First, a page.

Typically, we see a large shift away from discretionary effort to one that unlocks and uncovers a wave of new ideas that people feel compelled to share, whereas in a buoyant market they may have kept it to themselves. Harness this momentum to dig into the ideas that you may not have considered in the good times to understand - you never know what genius you may uncover.
S – Spotlight
Change the way you look - change the way you see. Times of crisis and downturns really put the spotlight on areas of weakness, vulnerabilities and pain points in the organisation. It can provide a new lens and perspective over what we thought was OK or maybe not considered high enough of a priority to tackle. At this point there is nowhere to hide, and we can see (worts and all) the systems, processes and areas of the business that just aren’t working. Place the spotlight on the areas that aren’t working or are having problems and make these areas the focal point for where we need to target our innovation efforts.
This is not the time to white-knuckle it and hope for the best. More than ever, you need to support innovation with a process and structure – critical innovation flow - to maintain the speed, cadence and most importantly keep an eye on the outcome. This is the time to experiment, play and test new ideas, technologies and ways of working, but you need to put some boundaries, structure and just enough process to ensure it stays on track and delivers viable outcomes.
I – Insights
Don’t be driven by fear – be driven by the insights of both your internal and external customers. Needs change, supply lines are cut and orders disappear. It’s time to find the opportunities. But this is not the time to fall into the trap of ‘innovate or die’ thinking. Turn your attention the problems, pain points and changes that are happening for your internal or external customers and this is where you will find the greatest space for opportunity.
Whilst it’s interesting to understand what your peers and competitors are doing, this is the time to double down on your focus to improve the outcomes for your customers. There are enough distractions with external market shocks in times of downturn, if you focus on solving the problems of your internal and external customers you will be opening up windows of opportunity that others may not.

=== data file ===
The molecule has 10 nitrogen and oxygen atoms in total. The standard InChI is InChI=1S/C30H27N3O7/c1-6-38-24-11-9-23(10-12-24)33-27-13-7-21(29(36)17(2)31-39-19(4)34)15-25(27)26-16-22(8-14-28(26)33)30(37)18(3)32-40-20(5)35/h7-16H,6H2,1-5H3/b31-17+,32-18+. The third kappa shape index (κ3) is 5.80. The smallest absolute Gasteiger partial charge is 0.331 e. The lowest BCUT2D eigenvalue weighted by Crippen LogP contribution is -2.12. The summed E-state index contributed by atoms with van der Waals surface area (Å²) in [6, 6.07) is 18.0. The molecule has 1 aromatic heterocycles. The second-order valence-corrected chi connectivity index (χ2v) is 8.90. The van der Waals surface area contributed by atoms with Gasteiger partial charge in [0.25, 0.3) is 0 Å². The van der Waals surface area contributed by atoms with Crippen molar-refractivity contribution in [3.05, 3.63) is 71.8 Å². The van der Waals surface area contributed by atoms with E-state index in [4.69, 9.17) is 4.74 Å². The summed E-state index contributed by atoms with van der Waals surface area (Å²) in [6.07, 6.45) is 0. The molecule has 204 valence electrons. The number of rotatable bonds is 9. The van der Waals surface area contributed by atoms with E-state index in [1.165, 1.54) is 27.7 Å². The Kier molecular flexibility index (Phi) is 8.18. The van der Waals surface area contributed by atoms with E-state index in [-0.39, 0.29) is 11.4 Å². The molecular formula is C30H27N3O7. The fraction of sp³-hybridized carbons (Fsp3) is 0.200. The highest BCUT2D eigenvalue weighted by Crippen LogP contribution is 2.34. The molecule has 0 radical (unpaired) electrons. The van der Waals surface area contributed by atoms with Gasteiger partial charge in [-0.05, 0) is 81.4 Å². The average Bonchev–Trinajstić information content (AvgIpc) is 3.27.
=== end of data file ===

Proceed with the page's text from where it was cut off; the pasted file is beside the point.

S – Success through being Swift
This is not the time to overthink or get caught up in the traditional bureaucratic process of decision making and approval cycles. As our leaders are learning on the fly how to rapidly respond to the continual changes, we need to enable our teams to rapidly move through incubation, testing and implementation of ideas. The rapid shift to home working and online platforms highlighted to organisations that not only can we move significantly faster than we originally planned for, our staff and customers are more open and resilient to change than we give them credit for.
It’s time to put away the theatre of innovation, pack up the beanbags and get into the real business of innovation. Innovation is not for a selected few people, it’s the job of everyone inside the organisation. We can’t be fast and swift to success unless we empower our people to act. Provide the boundaries, define the non-negotiables and then let your people go and get it done. Remember innovation is about doing, not about talking or burying into the busyness of work. Make a conscious bias towards continuous and relentless execution on a daily basis and you will have solutions to test in market.
When a crisis hits, and they continually will happen from time to time and we won’t always have the right plans or structures in place to manage the fall out. We can reframe our thinking to focus on turning the gaps and vulnerabilities into opportunities.